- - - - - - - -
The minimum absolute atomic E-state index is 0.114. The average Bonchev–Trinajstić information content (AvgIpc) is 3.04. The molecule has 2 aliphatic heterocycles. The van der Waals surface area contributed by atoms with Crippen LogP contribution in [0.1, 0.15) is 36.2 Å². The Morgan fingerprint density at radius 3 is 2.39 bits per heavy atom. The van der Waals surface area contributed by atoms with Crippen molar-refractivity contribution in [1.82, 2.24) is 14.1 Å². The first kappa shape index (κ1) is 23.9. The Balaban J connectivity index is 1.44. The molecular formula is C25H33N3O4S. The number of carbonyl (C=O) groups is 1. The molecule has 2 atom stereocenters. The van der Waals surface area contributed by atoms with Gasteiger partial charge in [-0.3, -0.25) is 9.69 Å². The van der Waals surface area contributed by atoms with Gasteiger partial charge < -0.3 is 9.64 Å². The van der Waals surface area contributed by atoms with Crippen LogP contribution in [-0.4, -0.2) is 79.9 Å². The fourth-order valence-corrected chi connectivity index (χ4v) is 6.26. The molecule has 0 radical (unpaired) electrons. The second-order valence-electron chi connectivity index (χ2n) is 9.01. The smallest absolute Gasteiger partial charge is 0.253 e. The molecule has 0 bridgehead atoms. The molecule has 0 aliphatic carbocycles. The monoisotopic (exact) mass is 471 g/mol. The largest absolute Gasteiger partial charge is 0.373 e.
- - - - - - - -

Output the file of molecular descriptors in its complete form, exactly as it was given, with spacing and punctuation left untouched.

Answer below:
The minimum absolute atomic E-state index is 0.114. The average Bonchev–Trinajstić information content (AvgIpc) is 3.04. The molecule has 2 aliphatic heterocycles. The van der Waals surface area contributed by atoms with Crippen LogP contribution in [0.1, 0.15) is 36.2 Å². The Morgan fingerprint density at radius 3 is 2.39 bits per heavy atom. The van der Waals surface area contributed by atoms with Crippen molar-refractivity contribution in [1.82, 2.24) is 14.1 Å². The first kappa shape index (κ1) is 23.9. The Balaban J connectivity index is 1.44. The molecular formula is C25H33N3O4S. The number of carbonyl (C=O) groups is 1. The molecule has 2 atom stereocenters. The van der Waals surface area contributed by atoms with Gasteiger partial charge in [-0.3, -0.25) is 9.69 Å². The van der Waals surface area contributed by atoms with Gasteiger partial charge < -0.3 is 9.64 Å². The van der Waals surface area contributed by atoms with Crippen LogP contribution in [-0.4, -0.2) is 79.9 Å². The fourth-order valence-corrected chi connectivity index (χ4v) is 6.26. The molecule has 0 radical (unpaired) electrons. The second-order valence-electron chi connectivity index (χ2n) is 9.01. The smallest absolute Gasteiger partial charge is 0.253 e. The molecule has 0 bridgehead atoms. The molecule has 0 aliphatic carbocycles. The monoisotopic (exact) mass is 471 g/mol. The largest absolute Gasteiger partial charge is 0.373 e.